I usually tenderize the meat by rubbing the mixture of olive oil and seasoning into the turkey while my oven is preheating. Simply massage the oil into the turkey and let it marinate for about 20 minutes.
Step 3: Cooking the Turkey
Never cook a turkey in a cold oven. Preheat the oven to 325 °F, i.e., 163 °C, for about 20-30 minutes before placing the turkey inside.
Put the turkey on a parchment-paper-covered baking tray with the breast side up and let it roast. The usual roasting time is 15 minutes per pound. Harris Teeter Frozen Turkeys are usually 10-14 pounders, so the entire roasting time would be between 150 and 225 minutes.
Don’t disturb the turkey for the first hour and a half, and don’t open the oven hatch. Of course, this doesn’t mean that you should just forget about it. Check the turkey through the glass and track its color.
I prefer to cover the turkey with aluminum foil before I place it in the oven so that it doesn’t over-brown, but it is entirely up to you. If you cover it, you don’t have to baste it because the foil will seal the juices.
If you roast your turkey uncovered, then start basting in the last hour. Baste the turkey three times in 20-minute intervals.
What to Serve with Harris Teeter Turkey?
You can serve your Harris Teeter Turkey with traditional turkey sides, such as breadcrumb stuffing or cranberry sauce.
Mashed potatoes, fries, or roasted potatoes are always an excellent choice. Veggies in all forms, such as steamed, fresh, or roasted, always work great. I also love salad combinations — any salad works here.
Rice, spinach, peas, beans, or caramelized carrots are great sides for this turkey. All kinds of bread and savory pies, as well as cheese platters or even simple veggie plates, are more than enough.
How to Store Leftovers?
For more extended storage, use the freezer. Place the leftovers in airtight containers or freezer baggies and pop them inside the freezer. This way, they will remain safe for three months.
Refrigerate your leftovers for short-term storage. Pop them in an airtight container or wrap them in a foil and place them in a regular container if you don’t have an airtight one. This way, your Harris Teeter Turkey leftovers will be safe for up to four days.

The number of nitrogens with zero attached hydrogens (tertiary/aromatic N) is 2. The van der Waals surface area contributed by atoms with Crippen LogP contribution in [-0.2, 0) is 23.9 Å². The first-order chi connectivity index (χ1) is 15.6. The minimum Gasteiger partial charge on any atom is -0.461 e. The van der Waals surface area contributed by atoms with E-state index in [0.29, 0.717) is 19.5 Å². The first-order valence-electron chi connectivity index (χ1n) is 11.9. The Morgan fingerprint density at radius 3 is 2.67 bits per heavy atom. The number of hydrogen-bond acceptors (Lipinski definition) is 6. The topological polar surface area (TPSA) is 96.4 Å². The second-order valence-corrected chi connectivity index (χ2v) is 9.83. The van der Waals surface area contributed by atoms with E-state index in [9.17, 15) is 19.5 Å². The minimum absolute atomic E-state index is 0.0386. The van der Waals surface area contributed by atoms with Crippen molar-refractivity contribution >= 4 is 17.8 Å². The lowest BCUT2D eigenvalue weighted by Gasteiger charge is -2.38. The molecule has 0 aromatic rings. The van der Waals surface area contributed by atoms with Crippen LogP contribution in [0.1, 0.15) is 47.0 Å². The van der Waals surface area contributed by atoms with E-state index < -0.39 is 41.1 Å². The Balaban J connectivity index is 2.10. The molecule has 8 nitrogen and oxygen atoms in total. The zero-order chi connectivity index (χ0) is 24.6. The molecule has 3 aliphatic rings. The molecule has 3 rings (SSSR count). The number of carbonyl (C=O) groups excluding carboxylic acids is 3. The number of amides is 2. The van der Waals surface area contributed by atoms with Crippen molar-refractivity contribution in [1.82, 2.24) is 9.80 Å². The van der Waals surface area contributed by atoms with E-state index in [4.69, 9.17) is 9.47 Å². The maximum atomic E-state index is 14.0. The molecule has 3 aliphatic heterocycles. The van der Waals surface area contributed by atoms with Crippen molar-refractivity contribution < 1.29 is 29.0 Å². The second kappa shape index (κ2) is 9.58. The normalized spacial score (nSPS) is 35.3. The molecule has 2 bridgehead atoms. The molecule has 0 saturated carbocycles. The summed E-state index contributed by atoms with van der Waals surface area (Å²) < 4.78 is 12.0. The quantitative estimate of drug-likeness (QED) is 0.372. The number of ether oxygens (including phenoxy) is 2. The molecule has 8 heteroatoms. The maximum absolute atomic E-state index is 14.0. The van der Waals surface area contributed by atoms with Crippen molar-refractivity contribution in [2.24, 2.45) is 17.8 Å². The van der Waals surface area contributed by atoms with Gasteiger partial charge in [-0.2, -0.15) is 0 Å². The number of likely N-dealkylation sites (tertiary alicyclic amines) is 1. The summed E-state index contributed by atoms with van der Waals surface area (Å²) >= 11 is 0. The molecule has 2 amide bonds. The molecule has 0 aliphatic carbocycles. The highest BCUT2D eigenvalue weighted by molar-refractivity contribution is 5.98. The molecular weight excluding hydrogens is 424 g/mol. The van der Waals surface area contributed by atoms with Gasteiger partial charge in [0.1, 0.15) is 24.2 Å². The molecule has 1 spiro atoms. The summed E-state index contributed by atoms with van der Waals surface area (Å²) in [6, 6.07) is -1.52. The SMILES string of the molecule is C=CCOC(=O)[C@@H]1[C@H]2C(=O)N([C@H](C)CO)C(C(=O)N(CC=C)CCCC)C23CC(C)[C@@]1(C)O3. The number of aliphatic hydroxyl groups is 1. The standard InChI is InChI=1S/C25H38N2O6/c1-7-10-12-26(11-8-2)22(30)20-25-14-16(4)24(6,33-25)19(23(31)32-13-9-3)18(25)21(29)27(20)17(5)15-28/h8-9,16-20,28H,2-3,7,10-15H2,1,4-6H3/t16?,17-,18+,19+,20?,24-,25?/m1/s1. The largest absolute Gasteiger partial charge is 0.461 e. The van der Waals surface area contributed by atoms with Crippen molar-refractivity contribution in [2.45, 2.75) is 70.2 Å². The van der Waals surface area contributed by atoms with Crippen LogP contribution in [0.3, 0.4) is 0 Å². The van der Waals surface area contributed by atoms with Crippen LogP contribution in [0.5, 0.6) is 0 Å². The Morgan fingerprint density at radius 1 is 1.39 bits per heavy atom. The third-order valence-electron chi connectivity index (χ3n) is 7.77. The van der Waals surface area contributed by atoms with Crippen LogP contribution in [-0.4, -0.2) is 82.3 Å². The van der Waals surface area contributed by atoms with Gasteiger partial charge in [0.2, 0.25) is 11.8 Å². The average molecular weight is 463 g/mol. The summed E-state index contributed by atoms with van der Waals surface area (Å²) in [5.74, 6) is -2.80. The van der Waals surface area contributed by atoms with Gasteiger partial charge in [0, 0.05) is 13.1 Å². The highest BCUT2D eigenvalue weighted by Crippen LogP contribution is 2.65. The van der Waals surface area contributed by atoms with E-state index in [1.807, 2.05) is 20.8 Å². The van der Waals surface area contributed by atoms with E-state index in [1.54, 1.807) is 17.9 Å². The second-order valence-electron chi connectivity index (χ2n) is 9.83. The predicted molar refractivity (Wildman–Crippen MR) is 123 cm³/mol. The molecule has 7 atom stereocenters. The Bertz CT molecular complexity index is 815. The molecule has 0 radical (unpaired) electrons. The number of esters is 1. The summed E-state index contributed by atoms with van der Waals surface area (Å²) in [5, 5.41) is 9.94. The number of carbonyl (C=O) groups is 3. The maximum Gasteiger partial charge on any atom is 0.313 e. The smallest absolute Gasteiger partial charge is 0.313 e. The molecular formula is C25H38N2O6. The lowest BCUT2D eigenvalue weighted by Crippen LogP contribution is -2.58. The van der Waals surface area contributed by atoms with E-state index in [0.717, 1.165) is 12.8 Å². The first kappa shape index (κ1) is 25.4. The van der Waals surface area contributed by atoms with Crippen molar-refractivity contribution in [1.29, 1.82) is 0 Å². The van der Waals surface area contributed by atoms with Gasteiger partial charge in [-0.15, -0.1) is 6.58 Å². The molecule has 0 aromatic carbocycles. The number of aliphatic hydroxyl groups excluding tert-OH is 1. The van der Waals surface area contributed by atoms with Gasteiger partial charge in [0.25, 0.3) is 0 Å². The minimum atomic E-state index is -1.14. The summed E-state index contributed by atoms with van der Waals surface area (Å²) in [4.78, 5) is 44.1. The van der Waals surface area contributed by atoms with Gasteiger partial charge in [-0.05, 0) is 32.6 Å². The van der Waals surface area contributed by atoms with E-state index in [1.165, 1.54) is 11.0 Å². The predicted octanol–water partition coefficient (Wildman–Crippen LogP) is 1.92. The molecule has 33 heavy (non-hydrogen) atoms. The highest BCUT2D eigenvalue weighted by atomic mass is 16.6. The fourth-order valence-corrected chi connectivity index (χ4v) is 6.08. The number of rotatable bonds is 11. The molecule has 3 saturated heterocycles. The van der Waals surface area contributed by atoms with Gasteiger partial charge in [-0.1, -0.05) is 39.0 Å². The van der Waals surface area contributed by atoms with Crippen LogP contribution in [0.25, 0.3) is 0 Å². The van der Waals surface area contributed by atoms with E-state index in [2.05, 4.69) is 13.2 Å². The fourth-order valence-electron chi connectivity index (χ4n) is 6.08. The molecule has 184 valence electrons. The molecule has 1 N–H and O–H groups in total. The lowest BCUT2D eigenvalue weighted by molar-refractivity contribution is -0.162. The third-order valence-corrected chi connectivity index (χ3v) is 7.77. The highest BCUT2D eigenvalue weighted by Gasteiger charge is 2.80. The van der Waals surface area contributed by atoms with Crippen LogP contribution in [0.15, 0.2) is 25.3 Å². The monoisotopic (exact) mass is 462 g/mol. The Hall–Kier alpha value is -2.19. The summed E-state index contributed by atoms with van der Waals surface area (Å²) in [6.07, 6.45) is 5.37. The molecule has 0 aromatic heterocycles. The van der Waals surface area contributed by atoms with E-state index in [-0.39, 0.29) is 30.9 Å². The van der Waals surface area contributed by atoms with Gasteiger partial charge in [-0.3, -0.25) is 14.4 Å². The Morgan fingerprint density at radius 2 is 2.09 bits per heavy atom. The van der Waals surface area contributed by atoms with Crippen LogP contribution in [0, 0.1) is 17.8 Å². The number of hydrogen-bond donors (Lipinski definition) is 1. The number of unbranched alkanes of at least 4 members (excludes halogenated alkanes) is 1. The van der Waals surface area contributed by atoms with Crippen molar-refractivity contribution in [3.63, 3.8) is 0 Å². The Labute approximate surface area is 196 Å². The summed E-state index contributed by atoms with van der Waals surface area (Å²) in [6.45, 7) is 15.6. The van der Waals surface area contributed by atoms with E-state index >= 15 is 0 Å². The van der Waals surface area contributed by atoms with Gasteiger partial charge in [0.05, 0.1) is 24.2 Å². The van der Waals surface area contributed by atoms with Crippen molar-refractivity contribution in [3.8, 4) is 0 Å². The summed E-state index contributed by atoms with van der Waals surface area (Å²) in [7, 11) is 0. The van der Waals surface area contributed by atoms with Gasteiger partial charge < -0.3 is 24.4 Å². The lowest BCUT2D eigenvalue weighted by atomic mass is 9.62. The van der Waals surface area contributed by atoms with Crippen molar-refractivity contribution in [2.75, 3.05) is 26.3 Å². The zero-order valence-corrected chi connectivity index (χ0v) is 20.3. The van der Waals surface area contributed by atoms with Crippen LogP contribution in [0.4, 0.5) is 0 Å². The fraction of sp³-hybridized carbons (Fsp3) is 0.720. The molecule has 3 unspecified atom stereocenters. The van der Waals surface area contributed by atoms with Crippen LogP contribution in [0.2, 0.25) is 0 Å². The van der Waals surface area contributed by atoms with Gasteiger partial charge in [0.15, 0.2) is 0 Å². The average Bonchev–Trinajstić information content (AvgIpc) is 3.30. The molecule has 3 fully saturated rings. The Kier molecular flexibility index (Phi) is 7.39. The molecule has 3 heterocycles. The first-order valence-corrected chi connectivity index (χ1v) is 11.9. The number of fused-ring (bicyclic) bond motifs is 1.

What do you make with your turkey leftovers? I would love to read about your favorites in the comments below! My personal favorite is this pasta dish!
Harris Teeter Frozen Turkey Cooking Instructions
- 1 Harris Teeter Frozen Turkey (10 lbs)
- 1 ½ tbsp Olive Oil
- ½ tsp Paprika
- ½ tsp Dried Rosemary
- ½ tsp Dried Thyme
- ⅓ tsp Cayenne Pepper
- Salt and Pepper to Taste
- Thaw your frozen turkey according to the instructions given in the article above.
- Preheat the oven to 325 °F, i.e., 163 °C, for about 20-30 minutes before placing the turkey inside.
- In the meantime, mix the seasonings with the olive oil and rub it into the turkey. Let the turkey marinate like this for the rest of the preheating time.
- Put the turkey on a parchment-paper-covered baking tray with the breast side up and let it roast. The usual roasting time is 15 minutes per pound. The entire roasting time would be between 150 and 225 minutes.
- Don't disturb the turkey for the first hour and a half, and don't open the oven hatch.
- Start basting in the last hour. Baste the turkey three times in 20-minute intervals.
- Near the end of the cooking process, insert a meat thermometer into the middle of one of the thickest parts of the breast or thigh. A fully cooked turkey should reach at least 165 °F (75 °C).
- When your turkey reaches this temperature or when the cooking time is up, take your turkey out of the oven and let it rest for 10 minutes.
- That's it! Now you can serve your turkey with some of the side dish recommendations from the article. Enjoy!